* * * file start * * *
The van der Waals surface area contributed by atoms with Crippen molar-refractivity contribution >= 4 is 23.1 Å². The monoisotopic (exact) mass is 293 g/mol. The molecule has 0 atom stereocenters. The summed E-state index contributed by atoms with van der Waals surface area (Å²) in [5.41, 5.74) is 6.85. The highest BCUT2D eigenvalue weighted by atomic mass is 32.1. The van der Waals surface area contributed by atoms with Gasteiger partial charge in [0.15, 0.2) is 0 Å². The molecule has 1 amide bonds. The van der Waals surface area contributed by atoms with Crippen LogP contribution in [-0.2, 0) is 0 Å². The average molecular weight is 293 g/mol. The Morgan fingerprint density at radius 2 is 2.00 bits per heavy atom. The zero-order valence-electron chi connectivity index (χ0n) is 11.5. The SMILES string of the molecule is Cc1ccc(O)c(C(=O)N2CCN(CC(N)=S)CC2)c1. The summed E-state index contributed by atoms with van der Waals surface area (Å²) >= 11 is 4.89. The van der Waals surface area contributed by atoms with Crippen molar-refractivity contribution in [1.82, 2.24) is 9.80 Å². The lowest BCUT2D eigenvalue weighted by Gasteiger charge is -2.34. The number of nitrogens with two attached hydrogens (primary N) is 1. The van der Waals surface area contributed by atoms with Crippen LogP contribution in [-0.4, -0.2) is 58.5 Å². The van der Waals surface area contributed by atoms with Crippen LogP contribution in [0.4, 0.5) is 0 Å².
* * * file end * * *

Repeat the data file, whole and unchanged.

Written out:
The van der Waals surface area contributed by atoms with Crippen molar-refractivity contribution >= 4 is 23.1 Å². The monoisotopic (exact) mass is 293 g/mol. The molecule has 0 atom stereocenters. The summed E-state index contributed by atoms with van der Waals surface area (Å²) in [5.41, 5.74) is 6.85. The highest BCUT2D eigenvalue weighted by atomic mass is 32.1. The van der Waals surface area contributed by atoms with Gasteiger partial charge in [0.15, 0.2) is 0 Å². The molecule has 1 amide bonds. The van der Waals surface area contributed by atoms with Crippen LogP contribution in [-0.2, 0) is 0 Å². The average molecular weight is 293 g/mol. The Morgan fingerprint density at radius 2 is 2.00 bits per heavy atom. The zero-order valence-electron chi connectivity index (χ0n) is 11.5. The SMILES string of the molecule is Cc1ccc(O)c(C(=O)N2CCN(CC(N)=S)CC2)c1. The summed E-state index contributed by atoms with van der Waals surface area (Å²) >= 11 is 4.89. The van der Waals surface area contributed by atoms with Crippen molar-refractivity contribution in [1.82, 2.24) is 9.80 Å². The lowest BCUT2D eigenvalue weighted by Gasteiger charge is -2.34. The number of nitrogens with two attached hydrogens (primary N) is 1. The van der Waals surface area contributed by atoms with Crippen LogP contribution in [-0.4, -0.2) is 58.5 Å². The van der Waals surface area contributed by atoms with Crippen LogP contribution in [0.4, 0.5) is 0 Å².